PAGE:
Third top cop in three years

| 05/11/2008

(CNS): The departure of Acting Commissioner David George, as reported on CNS, was confirmed yesterday and the Governor announced that Royce Hipgrave, a former Commissioner of Police in St Helena, will arrive in the Cayman Islands in two weeks. Despite the obvious concerns throughout the community about the uncertainty within the service, the Governor said he was confident the handover would go smoothly.

During a day when rumours that Stuart Kernohan, the existing police commissioner currently on required leave, was to be re-instated were denied by sources close to the Governor’s office, H.E the Governor Stuart Jack said he had informed Cabinet earlier that George was leaving at the end of November and Hipgrave, who has also served as Chief Superintendent with the Sussex Police Service in the UK, was on his way.

“I would like to take this opportunity to thank David George for his hard work and enthusiasm over the last seven months.  He provided a much-needed stability for the RCIPS that enabled officers and staff alike to get on with their job of ensuring the safety and security of the Cayman Islands for all of us,” he said.

George made his own announcement regarding his departure earlier on Tuesday when he explained that he had only ever intended to serve in Cayman for 6 months.

“In August of this year I announced to the Governor that I would be leaving the post of Acting Commissioner at the end of November. My reasons are quite simple, when I agreed to take over the post it was for a temporary period of up to six months. At the end of November I will have been here for eight months, I therefore need to return to the United Kingdom to continue my life both professional and personal,” he said.

He said it had been a very positive experience and he had both worked with and been supported by professional and conscientious officers and staff who had continued to work very hard under trying circumstances.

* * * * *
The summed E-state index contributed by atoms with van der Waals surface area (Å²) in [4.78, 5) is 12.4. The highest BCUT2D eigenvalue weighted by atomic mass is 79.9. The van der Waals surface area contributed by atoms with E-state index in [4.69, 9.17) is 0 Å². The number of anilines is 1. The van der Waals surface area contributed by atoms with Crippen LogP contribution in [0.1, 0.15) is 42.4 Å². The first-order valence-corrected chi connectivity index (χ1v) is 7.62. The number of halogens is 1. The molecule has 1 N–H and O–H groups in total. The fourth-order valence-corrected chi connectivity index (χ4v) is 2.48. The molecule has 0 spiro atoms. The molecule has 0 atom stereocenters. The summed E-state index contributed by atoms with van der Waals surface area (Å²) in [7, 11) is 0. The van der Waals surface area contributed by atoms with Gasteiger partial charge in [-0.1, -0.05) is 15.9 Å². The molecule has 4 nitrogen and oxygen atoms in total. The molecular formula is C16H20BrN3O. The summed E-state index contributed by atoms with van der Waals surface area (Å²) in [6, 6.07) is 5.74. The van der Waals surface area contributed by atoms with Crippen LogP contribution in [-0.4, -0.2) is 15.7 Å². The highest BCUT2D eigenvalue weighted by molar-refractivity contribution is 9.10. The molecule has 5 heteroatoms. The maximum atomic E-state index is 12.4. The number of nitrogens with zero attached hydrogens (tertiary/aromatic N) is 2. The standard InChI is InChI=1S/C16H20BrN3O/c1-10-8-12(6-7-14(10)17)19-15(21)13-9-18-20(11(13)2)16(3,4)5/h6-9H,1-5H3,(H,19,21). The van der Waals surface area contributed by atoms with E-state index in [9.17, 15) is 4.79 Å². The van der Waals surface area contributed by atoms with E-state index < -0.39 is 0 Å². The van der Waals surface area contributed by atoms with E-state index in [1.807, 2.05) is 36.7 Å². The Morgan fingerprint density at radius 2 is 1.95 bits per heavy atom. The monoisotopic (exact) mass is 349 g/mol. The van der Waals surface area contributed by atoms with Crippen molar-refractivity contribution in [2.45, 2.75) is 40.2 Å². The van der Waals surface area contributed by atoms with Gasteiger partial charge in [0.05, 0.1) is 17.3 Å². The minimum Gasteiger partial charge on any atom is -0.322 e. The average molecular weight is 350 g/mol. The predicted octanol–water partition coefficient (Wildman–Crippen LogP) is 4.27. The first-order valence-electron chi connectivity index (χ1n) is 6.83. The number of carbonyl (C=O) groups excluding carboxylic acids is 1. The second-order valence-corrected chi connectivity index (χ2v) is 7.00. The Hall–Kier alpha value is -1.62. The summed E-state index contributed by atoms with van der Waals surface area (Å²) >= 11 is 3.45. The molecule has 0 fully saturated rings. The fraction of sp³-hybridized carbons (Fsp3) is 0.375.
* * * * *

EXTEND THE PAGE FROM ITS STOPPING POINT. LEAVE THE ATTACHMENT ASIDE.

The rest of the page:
“I will miss them all,” said George. “I have also found the people of the Cayman Islands to be friendly and very supportive of what we, in the RCIPS, are trying to achieve. I thank all those who have supported us during my time here and I urge you to continue offering your assistance, cooperation and support to the fine officers and staff who work so hard to ensure the Cayman Islands remain a safe place to live, work and visit.”

He said that over the last six months, the Gold Command team (police management) has devised a clear strategic plan designed to help shape policing over the coming year.

“This plan, which is linked to key activities and tasks, has been developed through consultation with our partner agencies and the community at large. Resident’s views and priorities have been taken into account so that policing priorities reflect the needs of the community. This work will continue throughout this year and into next and I have every confidence that the RCIPS will continue to go from strength to strength,” he said.

George acknowledged that his departure may place a further burden and degree of uncertainty on the RCIPS but he was confident they would deal with the circumstances.

“However, I am sure the men and women of this fine organisation will be able to rise above this and support my successor in the same way they have supported me. I am confident that their hard work will not falter and I offer them all the best for the future,” George noted.

The Governor said there would be a professional handover from George to Hipgrave and the consistent implementation of the new strategic plan will provide the continuity that is needed.

"I understand that officers and staff of the RCIPS, and the public at large, are concerned about uncertainty in these challenging times.  I am confident that a professional handover from David George to Royce Hipgrave and the consistent implementation of the new strategic plan will provide the continuity that is needed," he said.

Hipgrave was the Commissioner of Police in St Helena a very small British overseas territory in the South Atlantic with a population of 5,000, situated half-way between Angola and Brazil.

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  1. Very Concerned says:

    I think one of the most important questions to be addressed by H. E. the  governor is the situation with the former Police Commissioner.  What exactly is happening with him and will he be returning to Cayman to complete his term and if he remains on "leave" will the country continue to pay his salary?

    With the proposed change to take place where does Mr. Kernohan fall in all this?

     

    • Anonymous says:

      Wow this new COP is in for a shock- he is used to policing 5000 people. How is he going to police 60,000?

      Who is chosing these people- first an Judge with no judical review experience brought into to hear  the most important judical review case in years and now a Police Chief whose challenges in his past job must have been finding ways to keep his very small force busy.